There is a lot more we can say about these terms; this post is simply intended to present basic definitions for reference in future discussions.

Heaven, Earth, & Humankind

Tien-Di-RenThe fundamental triad of Chinese philosophy is Heaven, Earth, & Humankind.  Let’s look at what these terms mean as a whole and individually, and how they relate to meditation & qi-cultivation.

Heaven (tiān, 天) in the manifest world is the wide-open sky, but in Chinese philosophy it refers to pure yang – the creative source.  Pure motivating light.  It’s not some special place where believers go but rather is the original impetus of all manifestation.  It relates to spirit/awareness.

Earth (dì, 地) in the manifest world is the solid ground beneath our feet, but in Chinese philosophy it refers to pure yin – a wide-open field.  Earth receives the motivating activity of Heaven, enabling it to manifest.  While it relates to material like the planetary earth or our body, the meaning is more like the mother that receives a seed from father and nurtures it to life.

Humankind (rén, 人) – or what I prefer to translate more broadly as “sentient beings” – is the fruit of the union of Heaven & Earth.  While in the manifest world Heaven is above and Earth is below, the understanding in Chinese philosophy is that first Heaven initiates, then Earth nurtures, then life emerges forth.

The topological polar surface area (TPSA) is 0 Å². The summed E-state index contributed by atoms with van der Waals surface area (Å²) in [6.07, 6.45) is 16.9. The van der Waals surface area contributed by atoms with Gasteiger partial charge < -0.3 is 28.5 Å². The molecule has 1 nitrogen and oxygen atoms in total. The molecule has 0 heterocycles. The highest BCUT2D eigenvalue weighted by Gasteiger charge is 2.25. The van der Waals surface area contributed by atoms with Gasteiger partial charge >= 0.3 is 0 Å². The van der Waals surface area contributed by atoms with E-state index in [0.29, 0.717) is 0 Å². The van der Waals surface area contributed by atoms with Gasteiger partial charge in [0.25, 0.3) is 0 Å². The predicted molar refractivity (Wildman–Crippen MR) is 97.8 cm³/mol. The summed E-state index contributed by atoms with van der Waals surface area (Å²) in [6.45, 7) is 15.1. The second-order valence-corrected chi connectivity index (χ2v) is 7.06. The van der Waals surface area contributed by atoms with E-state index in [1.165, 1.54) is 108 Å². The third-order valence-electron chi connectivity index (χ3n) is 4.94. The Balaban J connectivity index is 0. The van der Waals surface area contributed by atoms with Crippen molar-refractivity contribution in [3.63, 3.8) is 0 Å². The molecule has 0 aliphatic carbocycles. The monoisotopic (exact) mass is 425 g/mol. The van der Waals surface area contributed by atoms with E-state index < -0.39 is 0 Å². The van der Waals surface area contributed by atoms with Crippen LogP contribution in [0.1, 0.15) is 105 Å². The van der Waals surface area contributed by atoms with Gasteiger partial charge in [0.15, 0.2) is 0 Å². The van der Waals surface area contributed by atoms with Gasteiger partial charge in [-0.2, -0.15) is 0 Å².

Collectively, Tian-Di-Ren represent the vertical structure of the cosmos.  But structure isn’t really the correct word, because the Chinese view of the cosmos is not material but energetic.  A more appropriate word would be process – the vertical process of how things come into being.

Heaven acts in the field of Earth, then Earth processes it and gives birth to some resultant thing.  All life springs up from the Earth below, it doesn’t just fall from Heaven.  Even birds nest on the Earth.  But just as mother must be fertilized by father, the Chinese understand this springing up of life as an upward bounce from the descending qi of Heaven.  (Hence the lines of the Zhou Yi Jing start at the bottom and then rise upward).

In Laozi’s meditation & qi-cultivation, we model our practice on Dao.  As Laozi says, “the motion of Dao is return”.  So a primary aspect of Daoist cultivation is returning human beings to pure yang.  Shifting from the generative to the returning direction is called neidan or internal alchemy.

To embody the returning motion of Dao, we first align ourselves with the vertical axis of Heaven & Earth – in sitting, standing, and/or moving forms.  Then we become empty like Earth and let the qi drop all the way down.  “Empty the heart-mind and fill the belly.”  With regular practice over a period of time, qi will eventually stir in the lower dantian and start to rise on its own.  This is the reverse bounce.  According to neidan, a true human is one who not only lives as a result of Heaven acting upon Earth, but who can reverse the generative process of Heaven & Earth – drop the qi all the way down and bounce back to Heaven.